• Kristen Jones

You Think You Want to Buy or Sell – What Next?

Story by Ann McClure as it appeared on The McEnearney Associates Blog

To not be overwhelmed, ideally, start with a recommendation. Call a trusted friend, neighbor, colleague, or family member who had a good experience.

Ask a respected service provider…If your contractor or CPA was top-notch, find out who they know and trust in the real estate field. What did they like (or not like) about their experience? What qualities and skills make their particular Realtor recommendation a standout? Also search that person online – check out their website, social media presence, and any sales data you can find.

A word of caution though – avoid going down the rabbit hole, like Alice. You can get distracted by the sidebars, flashy ads, and shiny objects. Your computer or smart device and the seemingly mystifying and clairvoyant powers-that-be these days track your clicks, moves and inquiries and have developed algorithms based on your searches. They use them to direct you to offers and paid ads.

Stay in your lane and remember there is a reason you asked for referrals. Not all the qualities and skills you value may be searchable online. You need someone who has the talent and bandwidth to help you.

Posting on your community listserv or forum has the potential to open you up to a Pandora’s Box of mass responses and inquiries. In today’s competitive market, if unsolicited sales agents get a whiff of your interest in buying or selling, you will be hounded incessantly. Keep your shortlist of potential Realtors to the suggestions of the trusted few you asked for recommendations.

The alternative to the online search is an old-fashioned call or email. Or text the agent – tell them you were referred and you’d like to set up a time to chat. For the best service, share who referred you and what you hope to accomplish.

What happens on the Realtor end? We ask detailed questions about your motivations for a move, concerns you have, your timeline, housing goals, and budget. If you’re buying, hearing what is important to you, your long-term goals, and your likes or dislikes will help the agent narrow the list of available homes and save you time.

A Realtor will provide you information about the market, recommend responsive local lenders, and can walk you through the upcoming process from making an offer all the way through to settlement.

If you’re selling, we’ll ask for the property address, find out what’s important to you in this process, and ask for a detailed list of improvements and when they were completed. This is not just information for your Realtor, this helps establish your tax basis, is useful for insurance-related issues, assists in establishing value for an appraiser and aids in the marketing of your home.

Point out to the agent your home’s special features. Is it the only one in the neighborhood with a double garage or one of few backing to parkland? Detail your concerns. Are there needed or neglected repairs? Do you feel your house is too close to the one behind you? Are you concerned about road noise? A Realtor will have a professional perspective and can share how these issues might affect price. Finally, the Realtor will ask you for an appointment to meet you and see the home.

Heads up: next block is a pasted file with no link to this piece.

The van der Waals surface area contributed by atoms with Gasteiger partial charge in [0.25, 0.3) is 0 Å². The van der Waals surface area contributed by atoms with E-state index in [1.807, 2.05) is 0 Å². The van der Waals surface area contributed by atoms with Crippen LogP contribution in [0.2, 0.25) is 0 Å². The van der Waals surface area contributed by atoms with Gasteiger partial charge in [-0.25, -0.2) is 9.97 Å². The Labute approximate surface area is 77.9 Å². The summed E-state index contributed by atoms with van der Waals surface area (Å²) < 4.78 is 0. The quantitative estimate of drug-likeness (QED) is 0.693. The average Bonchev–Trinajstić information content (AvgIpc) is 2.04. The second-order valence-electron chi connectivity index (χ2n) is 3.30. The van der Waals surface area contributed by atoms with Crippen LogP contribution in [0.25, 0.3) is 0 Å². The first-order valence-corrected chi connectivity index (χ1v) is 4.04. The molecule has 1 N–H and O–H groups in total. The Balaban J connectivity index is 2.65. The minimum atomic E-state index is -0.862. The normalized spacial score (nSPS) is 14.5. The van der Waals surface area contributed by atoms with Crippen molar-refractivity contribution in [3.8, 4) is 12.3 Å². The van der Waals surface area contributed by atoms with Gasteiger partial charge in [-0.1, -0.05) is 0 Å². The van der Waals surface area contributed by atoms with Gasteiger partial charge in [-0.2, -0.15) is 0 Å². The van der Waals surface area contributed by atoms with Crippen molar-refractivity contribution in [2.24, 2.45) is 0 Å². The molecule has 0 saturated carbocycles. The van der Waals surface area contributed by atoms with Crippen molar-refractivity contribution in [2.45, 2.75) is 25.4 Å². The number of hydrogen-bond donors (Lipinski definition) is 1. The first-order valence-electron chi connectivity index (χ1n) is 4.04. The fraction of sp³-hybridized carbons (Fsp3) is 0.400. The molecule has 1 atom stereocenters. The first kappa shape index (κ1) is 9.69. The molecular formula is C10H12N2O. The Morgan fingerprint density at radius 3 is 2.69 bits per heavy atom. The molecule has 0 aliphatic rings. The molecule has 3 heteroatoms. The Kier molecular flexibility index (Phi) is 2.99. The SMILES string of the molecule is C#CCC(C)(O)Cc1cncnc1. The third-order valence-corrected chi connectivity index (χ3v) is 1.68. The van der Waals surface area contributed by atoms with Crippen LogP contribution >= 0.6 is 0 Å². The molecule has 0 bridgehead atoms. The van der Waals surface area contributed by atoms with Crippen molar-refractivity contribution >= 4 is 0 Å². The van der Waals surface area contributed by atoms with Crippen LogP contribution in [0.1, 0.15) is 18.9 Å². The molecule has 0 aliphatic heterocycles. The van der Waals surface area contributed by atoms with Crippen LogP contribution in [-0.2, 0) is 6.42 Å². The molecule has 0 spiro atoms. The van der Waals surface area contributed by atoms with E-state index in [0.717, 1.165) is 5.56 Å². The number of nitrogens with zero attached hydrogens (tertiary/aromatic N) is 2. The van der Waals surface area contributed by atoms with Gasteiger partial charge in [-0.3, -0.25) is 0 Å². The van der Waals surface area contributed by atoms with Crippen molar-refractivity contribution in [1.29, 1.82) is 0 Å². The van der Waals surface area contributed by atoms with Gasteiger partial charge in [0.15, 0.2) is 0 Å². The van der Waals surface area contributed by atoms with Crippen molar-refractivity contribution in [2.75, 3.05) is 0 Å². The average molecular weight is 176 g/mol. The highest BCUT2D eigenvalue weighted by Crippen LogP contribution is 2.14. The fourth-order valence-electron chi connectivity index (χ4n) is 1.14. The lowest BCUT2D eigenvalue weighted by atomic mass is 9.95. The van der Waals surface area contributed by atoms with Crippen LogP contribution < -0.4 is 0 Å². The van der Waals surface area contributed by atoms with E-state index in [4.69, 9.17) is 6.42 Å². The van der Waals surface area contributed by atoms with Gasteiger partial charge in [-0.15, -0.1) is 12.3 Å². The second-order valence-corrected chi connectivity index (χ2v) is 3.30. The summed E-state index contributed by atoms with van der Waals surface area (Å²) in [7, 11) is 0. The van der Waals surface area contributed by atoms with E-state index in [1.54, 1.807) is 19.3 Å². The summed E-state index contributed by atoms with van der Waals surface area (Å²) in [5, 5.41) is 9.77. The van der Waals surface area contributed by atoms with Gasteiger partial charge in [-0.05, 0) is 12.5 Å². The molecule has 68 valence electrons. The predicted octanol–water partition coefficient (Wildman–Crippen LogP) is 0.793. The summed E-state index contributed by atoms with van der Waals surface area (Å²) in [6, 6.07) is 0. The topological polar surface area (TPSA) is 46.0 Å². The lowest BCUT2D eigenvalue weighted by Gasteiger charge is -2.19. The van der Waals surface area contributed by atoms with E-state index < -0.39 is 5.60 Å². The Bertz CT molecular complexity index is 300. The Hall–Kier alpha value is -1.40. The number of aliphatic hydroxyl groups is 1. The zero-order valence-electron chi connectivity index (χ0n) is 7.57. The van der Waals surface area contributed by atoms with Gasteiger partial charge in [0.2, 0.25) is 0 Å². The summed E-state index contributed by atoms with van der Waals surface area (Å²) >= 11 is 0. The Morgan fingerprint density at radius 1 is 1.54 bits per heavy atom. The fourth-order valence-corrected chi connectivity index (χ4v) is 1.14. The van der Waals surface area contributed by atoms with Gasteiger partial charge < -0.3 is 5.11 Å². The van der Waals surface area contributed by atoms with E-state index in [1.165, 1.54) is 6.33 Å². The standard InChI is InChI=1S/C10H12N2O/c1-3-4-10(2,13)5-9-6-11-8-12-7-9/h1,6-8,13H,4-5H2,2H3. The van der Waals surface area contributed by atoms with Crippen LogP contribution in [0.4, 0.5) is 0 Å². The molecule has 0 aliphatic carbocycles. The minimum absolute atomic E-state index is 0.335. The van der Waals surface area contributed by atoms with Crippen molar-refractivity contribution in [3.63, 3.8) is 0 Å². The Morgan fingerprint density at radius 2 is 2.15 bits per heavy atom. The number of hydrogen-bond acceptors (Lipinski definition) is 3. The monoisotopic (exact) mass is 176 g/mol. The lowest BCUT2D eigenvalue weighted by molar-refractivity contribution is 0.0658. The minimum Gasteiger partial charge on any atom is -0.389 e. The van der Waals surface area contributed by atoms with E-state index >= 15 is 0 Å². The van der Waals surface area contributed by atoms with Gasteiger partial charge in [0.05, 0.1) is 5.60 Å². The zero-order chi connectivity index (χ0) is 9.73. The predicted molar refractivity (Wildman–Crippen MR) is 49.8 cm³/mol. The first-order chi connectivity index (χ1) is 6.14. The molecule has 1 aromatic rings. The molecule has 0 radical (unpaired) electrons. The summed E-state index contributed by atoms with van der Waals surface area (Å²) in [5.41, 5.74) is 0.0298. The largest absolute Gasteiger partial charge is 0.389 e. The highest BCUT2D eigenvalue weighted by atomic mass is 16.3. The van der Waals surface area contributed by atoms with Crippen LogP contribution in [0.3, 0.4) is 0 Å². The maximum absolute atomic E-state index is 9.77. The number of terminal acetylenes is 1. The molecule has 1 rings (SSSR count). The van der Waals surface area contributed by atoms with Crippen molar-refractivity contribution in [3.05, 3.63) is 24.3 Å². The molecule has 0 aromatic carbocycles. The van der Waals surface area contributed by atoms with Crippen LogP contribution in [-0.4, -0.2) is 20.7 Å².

The next step for the Realtor is preliminary research and analysis of what might impact the sale. We search for comparable properties in the neighborhood, certainly, but sometimes we must dig deeper. For example, what if you have a historic home and those around you are not? We may need to create a broader search and tap into other resources like other Realtors who have sold similar properties or local appraisers.

When we meet, we will come prepared with information about us and our company – it might include sales data, our track record, testimonials, and general marketing ideas. But the main focus of that meeting is YOU – your housing goals and the property you are selling or looking to purchase.

Be prepared to be candid with your Realtor. If selling, provide a tour, share your concerns, and what you think makes your home special. Why have you loved living there (or can’t wait to leave)? Even the negatives give a Realtor time to figure out a way to overcome objections.

Once the Realtor has sufficient data (research, answers from you, conversations with other agents, viewing of competing or recently sold properties), they will offer a pricing and marketing strategy based on your home’s position in the marketplace. Here’s a forewarning though, sometimes your agent has to deliver news you don’t want to hear – but ask yourself, is this information fact-based and data-driven? Keep an open mind. The numbers don’t lie, even if you don’t like them!

A good Realtor will offer regular market updates, insights, and feedback from agents. Lean into your Realtor based on the recommendations they make – they are the conduit when the market speaks, and it will speak to you!

At the end of the day, whether you’re buying or selling, choose a Realtor that not only has the skills, but makes you feel comfortable. You’re going to spend a lot of time together.

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